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Georgia Court Rules That Son Did Not Unduly Influence Father

November 23, 2011

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We’ve previously noted that undue influence cases are very fact specific.  In other words, the results of undue influence estate litigation will vary greatly based on the underlying facts.  Of course, this leads to bad facts often making bad law in this area.

In Simmons v. Norton, the Georgia Supreme Court had occasion to remind us of what doesn’t constitute undue influence under Georgia law.

Grandson Failed To Satisfy Requirements For Parol Gift Of Land

November 21, 2011

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It’s probably not a good idea to try to make an oral gift of land.  There’s a reason why the law does not look favorably on oral contracts to transfer land, and there’s a reason why proving an oral transfer of property is so difficult.  Not that it’s impossible.  While the Statute of Frauds generally requires transfer of an interest in land to be in writing, there are exceptions.

In Jones v. Kirk, the Georgia Supreme Court addressed the line between what is – and what is not – a valuable improvement to the subject property so as to move the needle in favor of an enforceable oral agreement to transfer real property.  Here’s a hint – moving your mobile home onto the land isn’t a “valuable improvement.”

Georgia Executor Converted Estate Assets

November 18, 2011

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Georgia Executor Converted Estate Assets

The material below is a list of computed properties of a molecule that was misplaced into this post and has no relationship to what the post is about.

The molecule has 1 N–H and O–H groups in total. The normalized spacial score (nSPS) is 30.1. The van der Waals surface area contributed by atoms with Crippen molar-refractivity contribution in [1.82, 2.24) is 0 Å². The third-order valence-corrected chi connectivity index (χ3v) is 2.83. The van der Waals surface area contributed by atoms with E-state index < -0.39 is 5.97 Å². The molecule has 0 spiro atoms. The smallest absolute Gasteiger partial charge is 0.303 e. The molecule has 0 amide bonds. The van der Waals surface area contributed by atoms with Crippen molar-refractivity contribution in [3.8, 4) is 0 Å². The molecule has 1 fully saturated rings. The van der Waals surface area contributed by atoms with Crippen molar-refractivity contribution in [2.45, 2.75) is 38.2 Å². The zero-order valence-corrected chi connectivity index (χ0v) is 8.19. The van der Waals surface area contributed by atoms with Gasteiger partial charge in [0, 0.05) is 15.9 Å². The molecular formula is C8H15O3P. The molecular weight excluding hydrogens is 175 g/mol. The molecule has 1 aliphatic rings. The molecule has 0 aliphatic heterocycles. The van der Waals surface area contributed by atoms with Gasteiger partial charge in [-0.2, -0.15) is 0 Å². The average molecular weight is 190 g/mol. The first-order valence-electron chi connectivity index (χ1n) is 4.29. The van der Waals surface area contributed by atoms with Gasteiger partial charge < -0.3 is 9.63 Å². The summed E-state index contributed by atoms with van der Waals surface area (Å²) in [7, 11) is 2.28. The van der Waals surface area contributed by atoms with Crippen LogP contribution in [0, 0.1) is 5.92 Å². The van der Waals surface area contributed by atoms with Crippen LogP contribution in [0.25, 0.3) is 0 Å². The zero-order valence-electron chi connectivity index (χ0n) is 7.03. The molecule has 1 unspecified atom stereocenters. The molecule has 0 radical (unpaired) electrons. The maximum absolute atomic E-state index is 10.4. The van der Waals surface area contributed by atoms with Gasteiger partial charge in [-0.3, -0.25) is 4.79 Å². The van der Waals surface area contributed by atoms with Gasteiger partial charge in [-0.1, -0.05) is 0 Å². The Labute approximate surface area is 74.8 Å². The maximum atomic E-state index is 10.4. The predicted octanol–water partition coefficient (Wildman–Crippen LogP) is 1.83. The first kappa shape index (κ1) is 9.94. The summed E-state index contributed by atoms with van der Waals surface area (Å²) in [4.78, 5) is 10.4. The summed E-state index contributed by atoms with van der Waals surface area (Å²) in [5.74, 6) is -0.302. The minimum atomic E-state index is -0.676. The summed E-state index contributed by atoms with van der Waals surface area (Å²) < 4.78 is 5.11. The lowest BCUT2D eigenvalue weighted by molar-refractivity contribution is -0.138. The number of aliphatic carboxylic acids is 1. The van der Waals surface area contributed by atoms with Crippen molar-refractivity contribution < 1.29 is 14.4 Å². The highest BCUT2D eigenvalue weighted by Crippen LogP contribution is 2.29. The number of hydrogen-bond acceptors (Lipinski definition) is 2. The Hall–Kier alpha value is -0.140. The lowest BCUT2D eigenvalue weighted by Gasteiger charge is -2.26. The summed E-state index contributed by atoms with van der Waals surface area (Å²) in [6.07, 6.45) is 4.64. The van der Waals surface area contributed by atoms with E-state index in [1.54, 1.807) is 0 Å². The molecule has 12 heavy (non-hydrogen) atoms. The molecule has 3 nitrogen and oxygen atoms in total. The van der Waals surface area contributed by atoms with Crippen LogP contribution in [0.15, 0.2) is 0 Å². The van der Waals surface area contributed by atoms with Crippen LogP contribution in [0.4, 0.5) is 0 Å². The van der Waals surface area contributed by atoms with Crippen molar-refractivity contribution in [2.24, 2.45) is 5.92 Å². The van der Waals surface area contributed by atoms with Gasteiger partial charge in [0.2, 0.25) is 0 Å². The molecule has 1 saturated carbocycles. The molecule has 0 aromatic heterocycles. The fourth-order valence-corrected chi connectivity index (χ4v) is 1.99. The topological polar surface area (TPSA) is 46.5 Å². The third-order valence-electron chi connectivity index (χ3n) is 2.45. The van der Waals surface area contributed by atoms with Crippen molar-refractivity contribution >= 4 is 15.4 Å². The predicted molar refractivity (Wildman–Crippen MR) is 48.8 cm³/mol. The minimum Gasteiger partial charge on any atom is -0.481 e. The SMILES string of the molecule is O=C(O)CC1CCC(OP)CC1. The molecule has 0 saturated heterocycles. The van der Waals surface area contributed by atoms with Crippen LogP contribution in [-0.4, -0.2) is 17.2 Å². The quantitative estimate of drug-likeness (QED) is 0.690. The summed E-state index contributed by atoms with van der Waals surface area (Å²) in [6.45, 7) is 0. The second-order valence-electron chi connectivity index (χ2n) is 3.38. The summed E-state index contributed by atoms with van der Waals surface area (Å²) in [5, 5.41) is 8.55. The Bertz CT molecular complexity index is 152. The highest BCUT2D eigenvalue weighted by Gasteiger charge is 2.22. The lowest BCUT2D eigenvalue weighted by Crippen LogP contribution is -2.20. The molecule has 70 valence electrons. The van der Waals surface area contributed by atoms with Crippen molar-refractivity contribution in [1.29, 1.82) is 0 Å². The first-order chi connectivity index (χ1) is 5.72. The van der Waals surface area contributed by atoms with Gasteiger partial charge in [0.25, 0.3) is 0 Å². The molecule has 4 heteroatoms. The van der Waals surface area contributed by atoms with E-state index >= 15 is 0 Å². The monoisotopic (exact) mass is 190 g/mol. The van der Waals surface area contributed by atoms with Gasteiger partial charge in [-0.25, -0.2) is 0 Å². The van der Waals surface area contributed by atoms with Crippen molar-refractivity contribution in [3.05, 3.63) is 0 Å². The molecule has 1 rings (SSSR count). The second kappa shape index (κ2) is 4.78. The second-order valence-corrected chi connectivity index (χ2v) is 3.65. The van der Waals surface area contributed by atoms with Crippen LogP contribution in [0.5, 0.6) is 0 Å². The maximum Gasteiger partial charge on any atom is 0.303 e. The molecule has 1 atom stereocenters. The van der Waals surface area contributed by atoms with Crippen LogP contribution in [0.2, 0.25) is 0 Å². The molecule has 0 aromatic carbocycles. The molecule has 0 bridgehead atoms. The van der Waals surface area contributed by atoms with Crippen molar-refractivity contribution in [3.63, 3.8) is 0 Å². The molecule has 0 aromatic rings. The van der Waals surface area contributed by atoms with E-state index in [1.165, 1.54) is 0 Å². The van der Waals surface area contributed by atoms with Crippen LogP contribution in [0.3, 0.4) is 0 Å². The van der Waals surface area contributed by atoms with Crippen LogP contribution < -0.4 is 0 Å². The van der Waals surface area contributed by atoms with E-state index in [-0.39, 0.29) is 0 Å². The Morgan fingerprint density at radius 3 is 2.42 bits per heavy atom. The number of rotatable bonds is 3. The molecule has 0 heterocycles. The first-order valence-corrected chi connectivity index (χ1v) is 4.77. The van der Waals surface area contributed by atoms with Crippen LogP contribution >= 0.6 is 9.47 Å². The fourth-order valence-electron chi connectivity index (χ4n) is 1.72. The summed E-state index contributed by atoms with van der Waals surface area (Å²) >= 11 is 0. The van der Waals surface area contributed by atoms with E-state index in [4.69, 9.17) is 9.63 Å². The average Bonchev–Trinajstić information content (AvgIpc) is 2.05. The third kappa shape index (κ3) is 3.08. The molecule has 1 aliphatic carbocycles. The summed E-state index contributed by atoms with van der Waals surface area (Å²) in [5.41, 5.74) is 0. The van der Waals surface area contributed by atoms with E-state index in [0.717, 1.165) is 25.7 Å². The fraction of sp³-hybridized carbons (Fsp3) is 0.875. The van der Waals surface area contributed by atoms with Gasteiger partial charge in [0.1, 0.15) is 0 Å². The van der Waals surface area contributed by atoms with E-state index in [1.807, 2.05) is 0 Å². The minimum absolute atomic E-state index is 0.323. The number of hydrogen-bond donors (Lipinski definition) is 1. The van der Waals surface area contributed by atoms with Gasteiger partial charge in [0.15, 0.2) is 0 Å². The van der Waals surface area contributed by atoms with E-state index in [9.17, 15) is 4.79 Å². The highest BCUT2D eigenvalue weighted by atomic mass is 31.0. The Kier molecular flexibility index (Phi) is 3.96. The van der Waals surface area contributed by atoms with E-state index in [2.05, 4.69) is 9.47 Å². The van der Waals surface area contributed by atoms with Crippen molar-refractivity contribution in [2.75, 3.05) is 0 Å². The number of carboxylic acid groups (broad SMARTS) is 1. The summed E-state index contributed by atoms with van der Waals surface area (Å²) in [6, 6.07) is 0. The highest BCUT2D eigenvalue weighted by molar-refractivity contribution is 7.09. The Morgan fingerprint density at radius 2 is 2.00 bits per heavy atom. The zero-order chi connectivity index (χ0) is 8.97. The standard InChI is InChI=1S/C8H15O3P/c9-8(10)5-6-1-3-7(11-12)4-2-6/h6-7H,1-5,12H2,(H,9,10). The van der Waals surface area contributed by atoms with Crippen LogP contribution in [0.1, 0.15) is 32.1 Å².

November 18, 2011

Authored by: Luke Lantta

In In re Estate of Tapley, the Georgia Court of Appeals took on a number of procedural issues regarding litigation over the Estate of Opal Mae Tapley.

The case highlights a common problem with fiduciary litigation – estate disputes often span multiple courts and involve multiple separate lawsuits.  The case therefore serves as a good reminder to fiduciary litigators that it is their responsibility to follow proper procedure or risk losing a damage award on appeal.

Wisconsin Testator Did Not Need To Know “Mechanics” Of Will

November 14, 2011

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While a testator’s desires about how property should be divided may be easy, the testamentary schemes that actually effect the disposition of that property can be painfully complex.  Aggrieved beneficiaries and plaintiffs’ lawyers often try to exploit the complexities of actually distributing the property rather than attacking the testator’s simple overall desire as to how the property should be divided.  In other words, an aggrieved beneficiary may try to claim that the testator should know the specific mechanics of how the property will be divided rather than simply understanding who gets what.

In Cychosz v. Cychosz, the testator, Stella Cychosz, had a relatively simple testamentary scheme that involved moderately complex mechanics regarding the disposition of the property.  One of the estate beneficiaries claimed that Stella didn’t have full knowledge of significant portions of her will.  The Wisconsin Court of Appeals disagreed.

Post-Will Post-Nuptial Agreement Waived Wife’s Beneficial Rights Under Husband’s Will

November 4, 2011

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It’s not uncommon for couples to divorce and remarry each other or separate and contemplate divorce but stay married.  If a couple does reconcile, they probably want to make sure they review and clean-up any estate planning done during the separation or after the divorce but before the remarriage.

In Steffens v. Evans, a Florida Court of Appeals ruled that a wife waived all of her beneficial rights under her husband’s will by executing a post-nuptial agreement after the husband had executed his will.

Georgia Estate Owned Contents of ‘Joint’ Safe Deposit Box

October 31, 2011